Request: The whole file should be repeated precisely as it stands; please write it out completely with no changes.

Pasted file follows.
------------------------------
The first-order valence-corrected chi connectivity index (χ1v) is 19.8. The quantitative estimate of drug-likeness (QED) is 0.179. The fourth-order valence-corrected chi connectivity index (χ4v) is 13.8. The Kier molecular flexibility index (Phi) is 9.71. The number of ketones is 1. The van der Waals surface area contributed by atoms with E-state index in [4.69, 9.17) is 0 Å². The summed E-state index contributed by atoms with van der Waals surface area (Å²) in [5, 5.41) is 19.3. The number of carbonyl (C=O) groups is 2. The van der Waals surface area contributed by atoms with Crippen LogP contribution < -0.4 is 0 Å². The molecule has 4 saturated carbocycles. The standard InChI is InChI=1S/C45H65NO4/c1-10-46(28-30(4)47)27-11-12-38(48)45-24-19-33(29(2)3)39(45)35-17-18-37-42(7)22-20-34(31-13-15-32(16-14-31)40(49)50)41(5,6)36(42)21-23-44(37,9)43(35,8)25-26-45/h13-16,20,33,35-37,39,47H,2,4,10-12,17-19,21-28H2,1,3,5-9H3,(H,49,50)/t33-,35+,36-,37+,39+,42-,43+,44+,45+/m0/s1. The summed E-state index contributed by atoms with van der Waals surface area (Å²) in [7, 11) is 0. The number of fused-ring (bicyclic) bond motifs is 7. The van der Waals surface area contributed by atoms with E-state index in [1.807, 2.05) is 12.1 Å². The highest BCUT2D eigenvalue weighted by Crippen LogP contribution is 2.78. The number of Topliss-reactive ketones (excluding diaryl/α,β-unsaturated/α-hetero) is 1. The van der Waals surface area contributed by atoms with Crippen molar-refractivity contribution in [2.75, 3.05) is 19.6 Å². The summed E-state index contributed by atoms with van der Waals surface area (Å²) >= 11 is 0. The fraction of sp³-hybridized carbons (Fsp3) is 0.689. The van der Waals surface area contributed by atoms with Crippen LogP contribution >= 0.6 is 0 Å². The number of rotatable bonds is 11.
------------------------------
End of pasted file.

The first-order valence-corrected chi connectivity index (χ1v) is 19.8. The quantitative estimate of drug-likeness (QED) is 0.179. The fourth-order valence-corrected chi connectivity index (χ4v) is 13.8. The Kier molecular flexibility index (Phi) is 9.71. The number of ketones is 1. The van der Waals surface area contributed by atoms with E-state index in [4.69, 9.17) is 0 Å². The summed E-state index contributed by atoms with van der Waals surface area (Å²) in [5, 5.41) is 19.3. The number of carbonyl (C=O) groups is 2. The van der Waals surface area contributed by atoms with Crippen LogP contribution < -0.4 is 0 Å². The molecule has 4 saturated carbocycles. The standard InChI is InChI=1S/C45H65NO4/c1-10-46(28-30(4)47)27-11-12-38(48)45-24-19-33(29(2)3)39(45)35-17-18-37-42(7)22-20-34(31-13-15-32(16-14-31)40(49)50)41(5,6)36(42)21-23-44(37,9)43(35,8)25-26-45/h13-16,20,33,35-37,39,47H,2,4,10-12,17-19,21-28H2,1,3,5-9H3,(H,49,50)/t33-,35+,36-,37+,39+,42-,43+,44+,45+/m0/s1. The summed E-state index contributed by atoms with van der Waals surface area (Å²) in [7, 11) is 0. The number of fused-ring (bicyclic) bond motifs is 7. The van der Waals surface area contributed by atoms with E-state index in [1.807, 2.05) is 12.1 Å². The highest BCUT2D eigenvalue weighted by Crippen LogP contribution is 2.78. The number of Topliss-reactive ketones (excluding diaryl/α,β-unsaturated/α-hetero) is 1. The van der Waals surface area contributed by atoms with Crippen molar-refractivity contribution in [2.75, 3.05) is 19.6 Å². The summed E-state index contributed by atoms with van der Waals surface area (Å²) >= 11 is 0. The fraction of sp³-hybridized carbons (Fsp3) is 0.689. The van der Waals surface area contributed by atoms with Crippen LogP contribution >= 0.6 is 0 Å². The number of rotatable bonds is 11.